Hiring Counsel for Estate and Trust Administration Could Help You Avoid an Expensive Conflict

By Alessandro A. Apolito

October 19, 2022 | Articles

Losing a family member or friend is a difficult situation for everyone.  In 1969, the Swiss-American psychiatrist Elizabeth Kübler-Ross wrote in her book “On Death and Dying,” that grief could be divided into five stages: denial; anger; bargaining; depression; and acceptance.  Despite how severe or long the grieving process is for you, a person’s death can require a time consuming and expensive process of administering the estate.  While some estates are as simple as dividing tangible personal property and reimbursing a family member for funeral costs, many estates require a formal probate administration, which can last six to 12 months or more.  
In Florida, the personal representative of an estate is required to have an attorney, who must help a lay person navigate the court system, the fiduciary obligations imposed by the Florida Probate Code, and the occasional unreasonable or litigious beneficiary.  The personal representative is a fiduciary for both beneficiaries and creditors.  Therefore, responsibilities include, but are not limited to, notifying all interested parties of their basic rights in the estate, identifying and collecting all estate assets, paying debts, distributing assets, and accounting for all the financial activity of the estate.  The possibility for litigation in an estate administration can happen over mistakes in administration, unequal distributions between beneficiaries, resentment over who is in control, or blended families with rocky relationships.  

Unlike personal representatives, trustees appointed in a revocable or irrevocable trust are not legally required to have an attorney even though the requirements of the Florida Trust Code are just as strict as the probate code.  Additionally, trust administrations tend to last many years.  While people typically use trusts to avoid the probate process, there is still a possibility for litigation for all the same reasons.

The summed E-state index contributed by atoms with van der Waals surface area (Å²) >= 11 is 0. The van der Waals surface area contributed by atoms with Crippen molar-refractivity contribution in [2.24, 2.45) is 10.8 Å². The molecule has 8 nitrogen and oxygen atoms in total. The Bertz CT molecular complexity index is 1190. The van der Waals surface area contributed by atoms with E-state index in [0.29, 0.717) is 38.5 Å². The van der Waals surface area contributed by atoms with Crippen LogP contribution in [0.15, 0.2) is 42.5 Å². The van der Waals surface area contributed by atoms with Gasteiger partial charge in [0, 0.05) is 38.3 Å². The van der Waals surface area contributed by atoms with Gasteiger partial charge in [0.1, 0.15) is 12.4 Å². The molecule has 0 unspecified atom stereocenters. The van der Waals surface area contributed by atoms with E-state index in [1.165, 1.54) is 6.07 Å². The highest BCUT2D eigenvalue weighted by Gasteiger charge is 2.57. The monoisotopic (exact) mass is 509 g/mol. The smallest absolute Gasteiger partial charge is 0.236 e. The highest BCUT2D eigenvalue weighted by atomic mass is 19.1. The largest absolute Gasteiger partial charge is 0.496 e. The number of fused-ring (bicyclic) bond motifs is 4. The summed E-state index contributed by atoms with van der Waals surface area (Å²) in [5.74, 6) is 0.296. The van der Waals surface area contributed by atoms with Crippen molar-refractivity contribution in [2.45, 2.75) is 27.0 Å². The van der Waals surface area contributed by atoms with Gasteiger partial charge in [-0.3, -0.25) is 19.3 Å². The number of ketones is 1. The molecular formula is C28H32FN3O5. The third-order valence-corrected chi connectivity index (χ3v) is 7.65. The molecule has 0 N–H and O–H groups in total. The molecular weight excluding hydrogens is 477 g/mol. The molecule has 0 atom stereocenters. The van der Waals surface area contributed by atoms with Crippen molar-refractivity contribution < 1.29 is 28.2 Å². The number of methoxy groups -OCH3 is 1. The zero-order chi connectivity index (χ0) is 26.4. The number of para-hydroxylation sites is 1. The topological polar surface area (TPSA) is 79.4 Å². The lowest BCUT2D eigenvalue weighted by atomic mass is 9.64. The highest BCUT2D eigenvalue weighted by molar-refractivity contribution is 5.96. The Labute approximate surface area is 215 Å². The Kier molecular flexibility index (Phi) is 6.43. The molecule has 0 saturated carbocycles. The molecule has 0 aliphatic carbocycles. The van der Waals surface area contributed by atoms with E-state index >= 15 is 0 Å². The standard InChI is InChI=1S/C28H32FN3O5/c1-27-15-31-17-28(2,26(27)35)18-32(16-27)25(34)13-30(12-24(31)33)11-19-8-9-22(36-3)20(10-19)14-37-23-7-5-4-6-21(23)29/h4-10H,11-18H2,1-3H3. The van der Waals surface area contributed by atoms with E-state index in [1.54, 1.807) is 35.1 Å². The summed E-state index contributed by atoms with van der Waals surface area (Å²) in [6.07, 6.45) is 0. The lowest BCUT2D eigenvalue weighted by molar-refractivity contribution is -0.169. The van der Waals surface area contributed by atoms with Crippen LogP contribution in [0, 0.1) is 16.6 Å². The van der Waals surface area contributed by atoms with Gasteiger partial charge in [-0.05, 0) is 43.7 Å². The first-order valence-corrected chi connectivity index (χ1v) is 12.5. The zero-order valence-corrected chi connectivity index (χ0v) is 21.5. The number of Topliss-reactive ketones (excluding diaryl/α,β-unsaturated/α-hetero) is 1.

Beneficiaries of an estate or trust are also not legally required to have an attorney.  Unfortunately, many beneficiaries have the false impression that the personal representative’s or trustee’s attorney either represents the beneficiary too or is required to act in the beneficiary’s best interests.  This is simply not true.  Beneficiaries will receive legal notices, be subject to deadlines to exercise certain rights, and be required to make complicated legal decisions.  Additionally, the fiduciary handling the estate may be improperly handling the estate, or even worse, may be misappropriating the estate’s assets.

We highly recommend that personal representatives, trustees, and beneficiaries hire counsel with trusts and estates litigation experience so that they can either try to avoid possible litigation or have the proper representation if conflicts should arise. Luckily, both personal representatives and trustees are allowed to hire professionals, at the expense of the estate, to ensure a proper administration of the estate.  Hiring a professional could even possibly shield them from liability.

For questions or more information, contact practice team leader David Siegfeld, 518.462.0110 x1425 or any attorneys in our Trusts & Estates practice at Lippes Mathias LLP to schedule a consultation.

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